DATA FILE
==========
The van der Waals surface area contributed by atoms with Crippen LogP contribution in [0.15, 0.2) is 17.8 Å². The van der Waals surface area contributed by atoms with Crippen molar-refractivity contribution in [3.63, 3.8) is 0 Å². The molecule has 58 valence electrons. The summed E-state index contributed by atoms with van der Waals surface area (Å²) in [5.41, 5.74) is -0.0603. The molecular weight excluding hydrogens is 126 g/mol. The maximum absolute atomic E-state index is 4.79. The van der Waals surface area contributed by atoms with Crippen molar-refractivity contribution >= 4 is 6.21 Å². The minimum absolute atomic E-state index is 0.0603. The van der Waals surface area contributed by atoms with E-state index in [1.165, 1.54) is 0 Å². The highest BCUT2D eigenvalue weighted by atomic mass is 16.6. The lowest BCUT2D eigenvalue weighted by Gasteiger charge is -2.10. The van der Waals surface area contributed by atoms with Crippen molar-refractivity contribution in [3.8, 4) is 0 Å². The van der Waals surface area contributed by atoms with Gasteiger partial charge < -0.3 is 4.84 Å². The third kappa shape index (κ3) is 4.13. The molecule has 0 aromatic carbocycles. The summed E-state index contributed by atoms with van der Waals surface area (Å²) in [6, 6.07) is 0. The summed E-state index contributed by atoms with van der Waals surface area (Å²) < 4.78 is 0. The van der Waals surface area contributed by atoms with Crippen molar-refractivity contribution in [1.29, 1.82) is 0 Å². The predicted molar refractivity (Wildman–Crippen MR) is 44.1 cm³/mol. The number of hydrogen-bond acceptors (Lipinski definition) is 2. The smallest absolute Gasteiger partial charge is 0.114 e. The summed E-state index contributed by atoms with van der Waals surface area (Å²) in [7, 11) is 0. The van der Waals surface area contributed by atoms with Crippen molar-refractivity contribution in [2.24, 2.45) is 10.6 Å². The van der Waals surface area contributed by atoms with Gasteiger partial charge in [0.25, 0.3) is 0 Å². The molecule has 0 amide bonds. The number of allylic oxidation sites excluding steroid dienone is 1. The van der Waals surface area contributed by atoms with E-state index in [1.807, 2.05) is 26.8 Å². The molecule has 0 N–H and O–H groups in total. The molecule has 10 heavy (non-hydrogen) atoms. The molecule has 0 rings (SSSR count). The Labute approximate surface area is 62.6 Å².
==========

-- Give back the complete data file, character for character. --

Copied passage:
The van der Waals surface area contributed by atoms with Crippen LogP contribution in [0.15, 0.2) is 17.8 Å². The van der Waals surface area contributed by atoms with Crippen molar-refractivity contribution in [3.63, 3.8) is 0 Å². The molecule has 58 valence electrons. The summed E-state index contributed by atoms with van der Waals surface area (Å²) in [5.41, 5.74) is -0.0603. The molecular weight excluding hydrogens is 126 g/mol. The maximum absolute atomic E-state index is 4.79. The van der Waals surface area contributed by atoms with Crippen molar-refractivity contribution >= 4 is 6.21 Å². The minimum absolute atomic E-state index is 0.0603. The van der Waals surface area contributed by atoms with E-state index in [1.165, 1.54) is 0 Å². The highest BCUT2D eigenvalue weighted by atomic mass is 16.6. The lowest BCUT2D eigenvalue weighted by Gasteiger charge is -2.10. The van der Waals surface area contributed by atoms with Crippen molar-refractivity contribution in [3.8, 4) is 0 Å². The van der Waals surface area contributed by atoms with Gasteiger partial charge < -0.3 is 4.84 Å². The third kappa shape index (κ3) is 4.13. The molecule has 0 aromatic carbocycles. The summed E-state index contributed by atoms with van der Waals surface area (Å²) in [6, 6.07) is 0. The summed E-state index contributed by atoms with van der Waals surface area (Å²) < 4.78 is 0. The van der Waals surface area contributed by atoms with Crippen molar-refractivity contribution in [1.29, 1.82) is 0 Å². The predicted molar refractivity (Wildman–Crippen MR) is 44.1 cm³/mol. The number of hydrogen-bond acceptors (Lipinski definition) is 2. The smallest absolute Gasteiger partial charge is 0.114 e. The summed E-state index contributed by atoms with van der Waals surface area (Å²) in [7, 11) is 0. The van der Waals surface area contributed by atoms with Crippen molar-refractivity contribution in [2.24, 2.45) is 10.6 Å². The van der Waals surface area contributed by atoms with Gasteiger partial charge in [0.25, 0.3) is 0 Å². The molecule has 0 amide bonds. The number of allylic oxidation sites excluding steroid dienone is 1. The van der Waals surface area contributed by atoms with E-state index in [1.807, 2.05) is 26.8 Å². The molecule has 0 N–H and O–H groups in total. The molecule has 10 heavy (non-hydrogen) atoms. The molecule has 0 rings (SSSR count). The Labute approximate surface area is 62.6 Å².